Arlene Foster hits back at Michelle O’Neill’s ‘nonsense’ criticism of Lord Morrow riot comments

Arlene Foster has criticised Michelle O’Neill for dismissing as “nonsense” a claim by the DUP chairman that the current crisis is on a par with the Ulster Workers’ Council strike and the Anglo-Irish Agreement backlash.

Monday, 12th April 2021, 4:01 pm
Updated Monday, 12th April 2021, 7:14 pm
Arlene Foster said that Michelle O’Neill should not have criticised Lord Morrow’s comments as she did

On Saturday, the News Letter reported DUP chairman Lord Morrow as saying that the authorities had shown “total and absolute capitulation to the demands of militant republicanism”.

The DUP peer also said that the crisis was “of equal seriousness” to the action which brought down Northern Ireland’s first power-sharing government in 1974, and that which saw mass protests against the 1985 Anglo-Irish Agreement.

He said that “issues have been simmering for quite a while, and there was always going to be that one thing that pushed it over”.

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On today’s ‘Good Morning Ulster’ programme on the BBC the deputy first minister said that she had read Lord Morrow’s comments in the News Letter and “to be quite blunt about it, I thought it was a nonsense”.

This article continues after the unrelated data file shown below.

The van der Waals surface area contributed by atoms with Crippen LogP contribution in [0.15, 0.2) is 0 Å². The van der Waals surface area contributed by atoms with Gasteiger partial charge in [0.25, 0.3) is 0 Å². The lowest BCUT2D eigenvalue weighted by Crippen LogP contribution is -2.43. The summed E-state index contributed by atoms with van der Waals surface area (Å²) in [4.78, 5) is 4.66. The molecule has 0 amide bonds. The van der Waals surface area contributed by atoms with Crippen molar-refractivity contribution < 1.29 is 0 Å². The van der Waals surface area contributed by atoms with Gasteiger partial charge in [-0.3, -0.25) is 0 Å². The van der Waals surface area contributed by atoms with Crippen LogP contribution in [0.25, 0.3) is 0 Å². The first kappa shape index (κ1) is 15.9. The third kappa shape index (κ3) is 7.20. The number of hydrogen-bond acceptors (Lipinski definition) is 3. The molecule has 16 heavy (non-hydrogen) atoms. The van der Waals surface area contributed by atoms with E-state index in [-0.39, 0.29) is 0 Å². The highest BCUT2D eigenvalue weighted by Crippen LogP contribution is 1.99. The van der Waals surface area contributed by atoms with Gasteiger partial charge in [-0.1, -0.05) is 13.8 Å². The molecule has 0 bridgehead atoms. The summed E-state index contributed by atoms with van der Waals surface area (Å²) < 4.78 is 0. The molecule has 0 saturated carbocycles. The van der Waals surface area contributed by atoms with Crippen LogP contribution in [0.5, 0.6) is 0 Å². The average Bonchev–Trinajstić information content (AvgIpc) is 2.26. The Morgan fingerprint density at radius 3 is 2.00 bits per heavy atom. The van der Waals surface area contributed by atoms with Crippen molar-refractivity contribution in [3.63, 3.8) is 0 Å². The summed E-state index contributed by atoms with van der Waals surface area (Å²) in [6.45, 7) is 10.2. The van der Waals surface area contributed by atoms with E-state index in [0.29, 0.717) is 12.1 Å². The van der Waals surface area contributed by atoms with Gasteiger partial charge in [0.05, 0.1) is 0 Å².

Later on the same programme, the first minister criticised that comment. She said: “I fundamentally believe that responsible leadership doesn’t ignore views from the community because you may not agree with them or they may be difficult to listen to.

“I think if we could see more of that across the Executive it would be very much to be welcomed.

“I was, I have to say, a little disappointed to hear the deputy first minister dismiss the views of my party chairman as nonsense ... I don’t think that is the generosity of spirit that we need to see.”

When Lord Morrow’s comments were put to Mrs Foster, she said that over the last week she had heard many things, some of which are untrue perceptions, “but they are very, very strongly held perceptions”.

The DUP leader went on: “How do we change perceptions? We change perceptions by engaging, by listening, by saying to people ‘well, here is actually what the case is in terms of the loyalist community; here is what we are doing in terms of educational underachievement ... all of those things have to be tackled head-on; not dismissed as nonsense because you know one person’s ‘nonsense’ is another person’s absolute belief in what is happening at this moment in time and therefore I will not dismiss what people have to say as nonsense.”


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